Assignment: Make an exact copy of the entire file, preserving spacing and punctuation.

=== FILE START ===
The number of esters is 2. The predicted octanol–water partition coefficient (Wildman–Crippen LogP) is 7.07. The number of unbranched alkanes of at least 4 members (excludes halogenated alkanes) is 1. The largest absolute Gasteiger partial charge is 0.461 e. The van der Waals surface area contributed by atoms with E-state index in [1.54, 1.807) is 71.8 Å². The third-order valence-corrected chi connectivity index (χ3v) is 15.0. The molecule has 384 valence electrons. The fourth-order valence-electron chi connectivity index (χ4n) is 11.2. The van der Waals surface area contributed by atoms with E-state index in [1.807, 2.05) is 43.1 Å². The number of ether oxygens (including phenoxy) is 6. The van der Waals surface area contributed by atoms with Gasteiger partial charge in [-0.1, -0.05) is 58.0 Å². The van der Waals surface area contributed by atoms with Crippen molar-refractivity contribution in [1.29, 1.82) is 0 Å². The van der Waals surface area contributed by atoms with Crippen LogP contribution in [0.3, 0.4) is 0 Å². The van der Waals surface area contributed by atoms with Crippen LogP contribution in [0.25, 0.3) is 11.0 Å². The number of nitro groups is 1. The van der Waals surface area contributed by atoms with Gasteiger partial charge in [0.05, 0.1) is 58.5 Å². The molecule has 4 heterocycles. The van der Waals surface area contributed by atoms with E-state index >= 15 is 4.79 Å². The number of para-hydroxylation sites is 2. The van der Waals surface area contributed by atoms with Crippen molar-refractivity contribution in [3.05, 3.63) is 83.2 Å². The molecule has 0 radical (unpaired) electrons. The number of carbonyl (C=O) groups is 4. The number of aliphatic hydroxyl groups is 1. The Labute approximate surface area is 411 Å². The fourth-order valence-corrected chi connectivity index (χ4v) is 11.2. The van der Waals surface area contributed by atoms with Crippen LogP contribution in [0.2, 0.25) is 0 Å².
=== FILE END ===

The number of esters is 2. The predicted octanol–water partition coefficient (Wildman–Crippen LogP) is 7.07. The number of unbranched alkanes of at least 4 members (excludes halogenated alkanes) is 1. The largest absolute Gasteiger partial charge is 0.461 e. The van der Waals surface area contributed by atoms with E-state index in [1.54, 1.807) is 71.8 Å². The third-order valence-corrected chi connectivity index (χ3v) is 15.0. The molecule has 384 valence electrons. The fourth-order valence-electron chi connectivity index (χ4n) is 11.2. The van der Waals surface area contributed by atoms with E-state index in [1.807, 2.05) is 43.1 Å². The number of ether oxygens (including phenoxy) is 6. The van der Waals surface area contributed by atoms with Gasteiger partial charge in [-0.1, -0.05) is 58.0 Å². The van der Waals surface area contributed by atoms with Crippen molar-refractivity contribution in [1.29, 1.82) is 0 Å². The van der Waals surface area contributed by atoms with Crippen LogP contribution in [0.3, 0.4) is 0 Å². The van der Waals surface area contributed by atoms with Crippen LogP contribution in [0.25, 0.3) is 11.0 Å². The number of nitro groups is 1. The van der Waals surface area contributed by atoms with Gasteiger partial charge in [0.05, 0.1) is 58.5 Å². The molecule has 4 heterocycles. The van der Waals surface area contributed by atoms with E-state index >= 15 is 4.79 Å². The number of para-hydroxylation sites is 2. The van der Waals surface area contributed by atoms with Crippen molar-refractivity contribution in [3.05, 3.63) is 83.2 Å². The molecule has 0 radical (unpaired) electrons. The number of carbonyl (C=O) groups is 4. The number of aliphatic hydroxyl groups is 1. The Labute approximate surface area is 411 Å². The fourth-order valence-corrected chi connectivity index (χ4v) is 11.2. The van der Waals surface area contributed by atoms with Crippen LogP contribution in [0.2, 0.25) is 0 Å².